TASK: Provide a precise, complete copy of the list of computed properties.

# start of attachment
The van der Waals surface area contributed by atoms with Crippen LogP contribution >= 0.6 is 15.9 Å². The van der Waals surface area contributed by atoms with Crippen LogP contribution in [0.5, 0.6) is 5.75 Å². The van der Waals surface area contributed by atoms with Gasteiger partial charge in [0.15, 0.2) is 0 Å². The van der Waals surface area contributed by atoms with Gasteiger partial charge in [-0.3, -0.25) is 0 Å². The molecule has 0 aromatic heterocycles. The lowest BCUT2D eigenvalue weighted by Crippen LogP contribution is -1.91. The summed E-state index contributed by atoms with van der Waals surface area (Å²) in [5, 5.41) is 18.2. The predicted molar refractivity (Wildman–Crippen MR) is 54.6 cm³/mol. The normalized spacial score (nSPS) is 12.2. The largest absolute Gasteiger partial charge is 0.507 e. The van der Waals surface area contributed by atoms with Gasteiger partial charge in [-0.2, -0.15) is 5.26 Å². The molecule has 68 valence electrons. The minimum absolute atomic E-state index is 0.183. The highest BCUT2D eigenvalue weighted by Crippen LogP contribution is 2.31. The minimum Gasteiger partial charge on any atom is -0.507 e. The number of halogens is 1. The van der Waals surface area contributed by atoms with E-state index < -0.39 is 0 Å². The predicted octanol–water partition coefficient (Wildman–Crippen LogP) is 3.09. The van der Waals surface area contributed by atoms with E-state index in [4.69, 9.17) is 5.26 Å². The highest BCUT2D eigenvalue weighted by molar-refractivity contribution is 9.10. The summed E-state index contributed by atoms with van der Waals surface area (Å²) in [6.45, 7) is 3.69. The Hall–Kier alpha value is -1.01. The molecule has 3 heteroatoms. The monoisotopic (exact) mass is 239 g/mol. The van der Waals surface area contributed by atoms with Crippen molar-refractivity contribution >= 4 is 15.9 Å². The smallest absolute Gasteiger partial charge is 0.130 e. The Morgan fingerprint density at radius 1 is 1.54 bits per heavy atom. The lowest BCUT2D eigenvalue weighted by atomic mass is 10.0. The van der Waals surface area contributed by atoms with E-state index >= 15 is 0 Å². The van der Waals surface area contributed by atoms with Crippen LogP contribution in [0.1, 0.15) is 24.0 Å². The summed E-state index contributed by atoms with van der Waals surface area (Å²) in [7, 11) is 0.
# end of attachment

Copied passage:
The van der Waals surface area contributed by atoms with Crippen LogP contribution >= 0.6 is 15.9 Å². The van der Waals surface area contributed by atoms with Crippen LogP contribution in [0.5, 0.6) is 5.75 Å². The van der Waals surface area contributed by atoms with Gasteiger partial charge in [0.15, 0.2) is 0 Å². The van der Waals surface area contributed by atoms with Gasteiger partial charge in [-0.3, -0.25) is 0 Å². The molecule has 0 aromatic heterocycles. The lowest BCUT2D eigenvalue weighted by Crippen LogP contribution is -1.91. The summed E-state index contributed by atoms with van der Waals surface area (Å²) in [5, 5.41) is 18.2. The predicted molar refractivity (Wildman–Crippen MR) is 54.6 cm³/mol. The normalized spacial score (nSPS) is 12.2. The largest absolute Gasteiger partial charge is 0.507 e. The van der Waals surface area contributed by atoms with Gasteiger partial charge in [-0.2, -0.15) is 5.26 Å². The molecule has 68 valence electrons. The minimum absolute atomic E-state index is 0.183. The highest BCUT2D eigenvalue weighted by Crippen LogP contribution is 2.31. The minimum Gasteiger partial charge on any atom is -0.507 e. The number of halogens is 1. The van der Waals surface area contributed by atoms with E-state index < -0.39 is 0 Å². The predicted octanol–water partition coefficient (Wildman–Crippen LogP) is 3.09. The van der Waals surface area contributed by atoms with E-state index in [4.69, 9.17) is 5.26 Å². The highest BCUT2D eigenvalue weighted by molar-refractivity contribution is 9.10. The summed E-state index contributed by atoms with van der Waals surface area (Å²) in [6.45, 7) is 3.69. The Hall–Kier alpha value is -1.01. The molecule has 3 heteroatoms. The monoisotopic (exact) mass is 239 g/mol. The van der Waals surface area contributed by atoms with Crippen molar-refractivity contribution >= 4 is 15.9 Å². The smallest absolute Gasteiger partial charge is 0.130 e. The Morgan fingerprint density at radius 1 is 1.54 bits per heavy atom. The lowest BCUT2D eigenvalue weighted by atomic mass is 10.0. The van der Waals surface area contributed by atoms with E-state index >= 15 is 0 Å². The van der Waals surface area contributed by atoms with Crippen LogP contribution in [0.1, 0.15) is 24.0 Å². The summed E-state index contributed by atoms with van der Waals surface area (Å²) in [7, 11) is 0.